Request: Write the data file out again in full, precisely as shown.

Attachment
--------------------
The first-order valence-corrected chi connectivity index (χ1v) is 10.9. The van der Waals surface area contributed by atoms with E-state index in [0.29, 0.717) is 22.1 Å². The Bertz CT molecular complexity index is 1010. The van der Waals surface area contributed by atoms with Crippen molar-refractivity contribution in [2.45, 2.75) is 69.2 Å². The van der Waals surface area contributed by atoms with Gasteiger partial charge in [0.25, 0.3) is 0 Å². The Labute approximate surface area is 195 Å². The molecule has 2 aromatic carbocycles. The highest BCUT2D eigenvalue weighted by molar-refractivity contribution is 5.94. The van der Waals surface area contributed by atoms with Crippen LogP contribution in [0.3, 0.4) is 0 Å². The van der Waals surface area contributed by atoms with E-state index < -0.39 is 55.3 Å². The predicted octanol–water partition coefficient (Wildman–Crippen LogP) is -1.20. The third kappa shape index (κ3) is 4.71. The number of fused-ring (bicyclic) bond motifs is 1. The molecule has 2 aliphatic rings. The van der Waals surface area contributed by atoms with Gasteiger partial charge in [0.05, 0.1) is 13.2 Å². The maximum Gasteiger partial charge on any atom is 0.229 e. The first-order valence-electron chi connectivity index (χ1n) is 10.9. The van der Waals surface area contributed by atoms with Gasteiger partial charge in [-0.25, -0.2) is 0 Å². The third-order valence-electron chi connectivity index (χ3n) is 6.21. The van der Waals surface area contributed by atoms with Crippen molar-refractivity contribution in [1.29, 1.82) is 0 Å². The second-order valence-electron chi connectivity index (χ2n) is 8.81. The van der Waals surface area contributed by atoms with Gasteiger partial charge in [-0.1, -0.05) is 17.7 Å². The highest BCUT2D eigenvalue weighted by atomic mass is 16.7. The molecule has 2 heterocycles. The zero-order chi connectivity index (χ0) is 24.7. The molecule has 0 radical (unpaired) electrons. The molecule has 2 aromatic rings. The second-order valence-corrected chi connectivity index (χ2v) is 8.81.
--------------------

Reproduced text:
The first-order valence-corrected chi connectivity index (χ1v) is 10.9. The van der Waals surface area contributed by atoms with E-state index in [0.29, 0.717) is 22.1 Å². The Bertz CT molecular complexity index is 1010. The van der Waals surface area contributed by atoms with Crippen molar-refractivity contribution in [2.45, 2.75) is 69.2 Å². The van der Waals surface area contributed by atoms with Gasteiger partial charge in [0.25, 0.3) is 0 Å². The Labute approximate surface area is 195 Å². The molecule has 2 aromatic carbocycles. The highest BCUT2D eigenvalue weighted by molar-refractivity contribution is 5.94. The van der Waals surface area contributed by atoms with Crippen LogP contribution in [0.3, 0.4) is 0 Å². The van der Waals surface area contributed by atoms with E-state index < -0.39 is 55.3 Å². The predicted octanol–water partition coefficient (Wildman–Crippen LogP) is -1.20. The third kappa shape index (κ3) is 4.71. The number of fused-ring (bicyclic) bond motifs is 1. The molecule has 2 aliphatic rings. The van der Waals surface area contributed by atoms with Gasteiger partial charge in [0.05, 0.1) is 13.2 Å². The maximum Gasteiger partial charge on any atom is 0.229 e. The first-order valence-electron chi connectivity index (χ1n) is 10.9. The van der Waals surface area contributed by atoms with Gasteiger partial charge in [-0.25, -0.2) is 0 Å². The third-order valence-electron chi connectivity index (χ3n) is 6.21. The van der Waals surface area contributed by atoms with Crippen molar-refractivity contribution in [1.29, 1.82) is 0 Å². The second-order valence-electron chi connectivity index (χ2n) is 8.81. The van der Waals surface area contributed by atoms with Gasteiger partial charge in [-0.1, -0.05) is 17.7 Å². The highest BCUT2D eigenvalue weighted by atomic mass is 16.7. The molecule has 2 heterocycles. The zero-order chi connectivity index (χ0) is 24.7. The molecule has 0 radical (unpaired) electrons. The molecule has 2 aromatic rings. The second-order valence-corrected chi connectivity index (χ2v) is 8.81.